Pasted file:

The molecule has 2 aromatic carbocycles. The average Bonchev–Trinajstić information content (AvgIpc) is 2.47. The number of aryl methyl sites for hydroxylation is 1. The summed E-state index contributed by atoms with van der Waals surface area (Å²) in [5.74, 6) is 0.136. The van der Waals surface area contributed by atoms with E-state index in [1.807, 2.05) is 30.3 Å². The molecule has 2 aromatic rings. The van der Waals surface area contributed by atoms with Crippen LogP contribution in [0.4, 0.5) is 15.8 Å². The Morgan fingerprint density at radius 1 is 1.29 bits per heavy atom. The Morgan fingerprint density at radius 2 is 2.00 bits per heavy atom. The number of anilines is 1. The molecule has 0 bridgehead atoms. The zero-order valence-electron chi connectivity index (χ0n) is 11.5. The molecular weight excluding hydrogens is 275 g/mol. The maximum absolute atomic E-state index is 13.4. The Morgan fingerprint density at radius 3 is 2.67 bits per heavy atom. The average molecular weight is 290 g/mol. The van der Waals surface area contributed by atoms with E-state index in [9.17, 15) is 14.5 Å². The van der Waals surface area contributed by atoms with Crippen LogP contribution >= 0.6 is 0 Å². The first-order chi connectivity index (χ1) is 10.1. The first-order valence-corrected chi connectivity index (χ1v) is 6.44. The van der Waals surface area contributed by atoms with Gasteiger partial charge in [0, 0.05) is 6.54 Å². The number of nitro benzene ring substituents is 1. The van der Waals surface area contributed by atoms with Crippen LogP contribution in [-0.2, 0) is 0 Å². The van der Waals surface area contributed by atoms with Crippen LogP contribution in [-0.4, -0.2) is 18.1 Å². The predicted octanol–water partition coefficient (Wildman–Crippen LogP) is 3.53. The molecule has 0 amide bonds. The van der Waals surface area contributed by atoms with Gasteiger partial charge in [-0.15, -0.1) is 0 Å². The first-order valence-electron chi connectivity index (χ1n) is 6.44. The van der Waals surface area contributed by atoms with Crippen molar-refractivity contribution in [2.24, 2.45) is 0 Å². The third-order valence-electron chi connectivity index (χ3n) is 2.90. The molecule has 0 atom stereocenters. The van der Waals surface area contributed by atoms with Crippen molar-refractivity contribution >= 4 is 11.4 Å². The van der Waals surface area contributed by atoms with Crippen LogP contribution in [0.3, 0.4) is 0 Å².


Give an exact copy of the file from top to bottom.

The molecule has 2 aromatic carbocycles. The average Bonchev–Trinajstić information content (AvgIpc) is 2.47. The number of aryl methyl sites for hydroxylation is 1. The summed E-state index contributed by atoms with van der Waals surface area (Å²) in [5.74, 6) is 0.136. The van der Waals surface area contributed by atoms with E-state index in [1.807, 2.05) is 30.3 Å². The molecule has 2 aromatic rings. The van der Waals surface area contributed by atoms with Crippen LogP contribution in [0.4, 0.5) is 15.8 Å². The Morgan fingerprint density at radius 1 is 1.29 bits per heavy atom. The Morgan fingerprint density at radius 2 is 2.00 bits per heavy atom. The number of anilines is 1. The molecule has 0 bridgehead atoms. The zero-order valence-electron chi connectivity index (χ0n) is 11.5. The molecular weight excluding hydrogens is 275 g/mol. The maximum absolute atomic E-state index is 13.4. The Morgan fingerprint density at radius 3 is 2.67 bits per heavy atom. The average molecular weight is 290 g/mol. The van der Waals surface area contributed by atoms with E-state index in [9.17, 15) is 14.5 Å². The van der Waals surface area contributed by atoms with Crippen LogP contribution >= 0.6 is 0 Å². The first-order chi connectivity index (χ1) is 10.1. The first-order valence-corrected chi connectivity index (χ1v) is 6.44. The van der Waals surface area contributed by atoms with Gasteiger partial charge in [0, 0.05) is 6.54 Å². The number of nitro benzene ring substituents is 1. The van der Waals surface area contributed by atoms with Crippen LogP contribution in [-0.2, 0) is 0 Å². The van der Waals surface area contributed by atoms with Crippen LogP contribution in [-0.4, -0.2) is 18.1 Å². The predicted octanol–water partition coefficient (Wildman–Crippen LogP) is 3.53. The molecule has 0 amide bonds. The van der Waals surface area contributed by atoms with Gasteiger partial charge in [-0.15, -0.1) is 0 Å². The first-order valence-electron chi connectivity index (χ1n) is 6.44. The van der Waals surface area contributed by atoms with Crippen molar-refractivity contribution in [2.24, 2.45) is 0 Å². The third-order valence-electron chi connectivity index (χ3n) is 2.90. The molecule has 0 atom stereocenters. The van der Waals surface area contributed by atoms with Crippen molar-refractivity contribution >= 4 is 11.4 Å². The van der Waals surface area contributed by atoms with Crippen LogP contribution in [0.3, 0.4) is 0 Å².